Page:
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Re: Xquery might have some things right

From: Tony <andrewst_at_onetel.net.uk>
Date: 23 Mar 2004 02:01:40 -0800
Message-ID: <c0e3f26e.0403230201.7fb37da7@posting.google.com>


dwolt_at_iserv.net (Dawn M. Wolthuis) wrote in message news:<6db906b2.0403221645.1141ecf6_at_posting.google.com>...

> "Eric Kaun" <ekaun_at_yahoo.com> wrote in message news:<9JC7c.62219$lV6.25494_at_newssvr33.news.prodigy.com>...

> > "Joe "Nuke Me Xemu" Foster" <joe_at_bftsi0.UUCP> wrote in message
> > news:1079920954.616425_at_news-1.nethere.net...
> > > "Mikito Harakiri" <mikharakiri_at_iahu.com> wrote in message
>  <news:3z32c.18$zW4.150_at_news.oracle.com>...

> > >
> > > > Imagine RemoteSystemA owner provided you with EDI, XML or others
>  ShmackML

> > > > instead of remote database connection. Suppose all you need to know is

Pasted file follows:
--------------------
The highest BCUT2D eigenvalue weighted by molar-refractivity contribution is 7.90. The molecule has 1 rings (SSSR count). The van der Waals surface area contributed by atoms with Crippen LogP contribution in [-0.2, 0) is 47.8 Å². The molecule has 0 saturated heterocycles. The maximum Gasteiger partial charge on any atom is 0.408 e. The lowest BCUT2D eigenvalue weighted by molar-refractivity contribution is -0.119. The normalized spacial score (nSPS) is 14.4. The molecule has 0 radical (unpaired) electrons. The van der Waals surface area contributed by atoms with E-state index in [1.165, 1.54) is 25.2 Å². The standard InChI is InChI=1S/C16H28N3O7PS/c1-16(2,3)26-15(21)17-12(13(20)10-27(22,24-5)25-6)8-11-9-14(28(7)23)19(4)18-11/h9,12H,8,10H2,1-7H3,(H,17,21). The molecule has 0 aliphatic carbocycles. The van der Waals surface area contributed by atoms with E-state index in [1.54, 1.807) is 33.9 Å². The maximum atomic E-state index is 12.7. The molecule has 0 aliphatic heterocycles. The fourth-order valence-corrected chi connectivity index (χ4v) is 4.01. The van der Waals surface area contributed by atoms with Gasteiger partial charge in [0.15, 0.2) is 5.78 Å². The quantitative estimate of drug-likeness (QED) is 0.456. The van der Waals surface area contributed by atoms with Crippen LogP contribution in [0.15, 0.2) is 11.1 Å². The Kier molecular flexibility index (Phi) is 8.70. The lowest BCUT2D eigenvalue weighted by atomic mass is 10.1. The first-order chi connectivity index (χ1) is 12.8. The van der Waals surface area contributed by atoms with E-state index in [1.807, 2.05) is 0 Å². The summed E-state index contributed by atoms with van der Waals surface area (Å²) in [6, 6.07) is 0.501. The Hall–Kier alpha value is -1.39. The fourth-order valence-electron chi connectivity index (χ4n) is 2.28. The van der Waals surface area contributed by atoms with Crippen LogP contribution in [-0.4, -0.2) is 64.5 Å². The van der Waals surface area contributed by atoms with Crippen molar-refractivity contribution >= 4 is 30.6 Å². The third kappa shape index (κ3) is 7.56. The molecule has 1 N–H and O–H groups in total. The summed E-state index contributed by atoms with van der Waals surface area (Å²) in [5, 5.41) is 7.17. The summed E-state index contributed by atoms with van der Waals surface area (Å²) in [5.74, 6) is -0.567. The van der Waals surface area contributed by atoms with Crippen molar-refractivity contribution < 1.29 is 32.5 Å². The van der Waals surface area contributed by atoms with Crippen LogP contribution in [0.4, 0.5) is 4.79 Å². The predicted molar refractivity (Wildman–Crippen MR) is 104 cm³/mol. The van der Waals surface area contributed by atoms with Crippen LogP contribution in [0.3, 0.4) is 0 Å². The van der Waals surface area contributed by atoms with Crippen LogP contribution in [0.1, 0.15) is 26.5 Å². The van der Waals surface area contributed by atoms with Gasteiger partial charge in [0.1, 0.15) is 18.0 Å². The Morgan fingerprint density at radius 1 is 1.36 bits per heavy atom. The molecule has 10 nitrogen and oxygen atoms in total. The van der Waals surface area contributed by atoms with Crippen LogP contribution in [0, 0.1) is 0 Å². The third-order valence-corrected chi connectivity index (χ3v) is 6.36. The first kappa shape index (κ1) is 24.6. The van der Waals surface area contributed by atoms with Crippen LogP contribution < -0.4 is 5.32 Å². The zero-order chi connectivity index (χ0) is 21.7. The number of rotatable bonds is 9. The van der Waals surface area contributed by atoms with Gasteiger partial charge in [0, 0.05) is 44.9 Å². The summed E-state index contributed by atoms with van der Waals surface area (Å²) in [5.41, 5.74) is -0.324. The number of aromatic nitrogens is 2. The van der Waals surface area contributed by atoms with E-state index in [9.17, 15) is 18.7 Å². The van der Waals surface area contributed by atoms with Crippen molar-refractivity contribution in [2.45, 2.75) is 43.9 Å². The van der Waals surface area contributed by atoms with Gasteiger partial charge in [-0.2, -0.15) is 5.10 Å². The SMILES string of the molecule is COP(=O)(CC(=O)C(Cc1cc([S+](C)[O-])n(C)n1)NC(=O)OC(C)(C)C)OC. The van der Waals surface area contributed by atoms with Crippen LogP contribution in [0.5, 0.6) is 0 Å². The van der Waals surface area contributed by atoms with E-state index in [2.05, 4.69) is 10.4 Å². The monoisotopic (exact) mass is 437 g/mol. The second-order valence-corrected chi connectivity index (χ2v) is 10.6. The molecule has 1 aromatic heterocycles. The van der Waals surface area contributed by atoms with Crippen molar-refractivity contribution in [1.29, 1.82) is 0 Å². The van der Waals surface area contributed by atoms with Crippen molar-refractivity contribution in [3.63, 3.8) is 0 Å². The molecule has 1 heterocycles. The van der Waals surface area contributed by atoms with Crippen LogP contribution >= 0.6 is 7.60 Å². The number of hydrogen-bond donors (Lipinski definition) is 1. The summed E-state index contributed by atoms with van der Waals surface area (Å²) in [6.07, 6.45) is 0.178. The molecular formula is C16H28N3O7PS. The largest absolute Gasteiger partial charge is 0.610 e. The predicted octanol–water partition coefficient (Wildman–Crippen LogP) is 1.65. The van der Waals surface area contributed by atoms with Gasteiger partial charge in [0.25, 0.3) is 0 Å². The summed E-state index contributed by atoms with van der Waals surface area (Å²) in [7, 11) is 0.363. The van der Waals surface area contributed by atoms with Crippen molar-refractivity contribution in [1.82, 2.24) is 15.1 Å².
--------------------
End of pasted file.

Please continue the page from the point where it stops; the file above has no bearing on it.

>  how

> > > > many purchase orders did the system processed last month. Does it mean
>  you

> > > > have to import *all* the orders to your system first?
> > >
> > > Of course not. The remote system is most likely Object-Oriented, so
> > > you merely navigate, a/k/a chase pointers, to the orders collections,
> > > iterate through each and every order, and maintain a counter. That's
> > > N+K network round trips for N orders, where K is finite but unbounded.
> >
> > How convenient. :-\
> 
> What is the theory on which we base "our" disdain for navigation?  Is
> the only rationale performance?  In other words, if there were a data
> model where the implementation was zippy quick and navigation was a
> strategy for getting there, then is there something else upsetting
> about the navigation approach?

It isn't a theoretical disdain. It is based on the fact that with navigation you have to specify how to get the result, not just what result you want. One of the strange things about many programmers is that they don't trust computers, and always prefer to do all the work themselves. Received on Tue Mar 23 2004 - 04:01:40 CST

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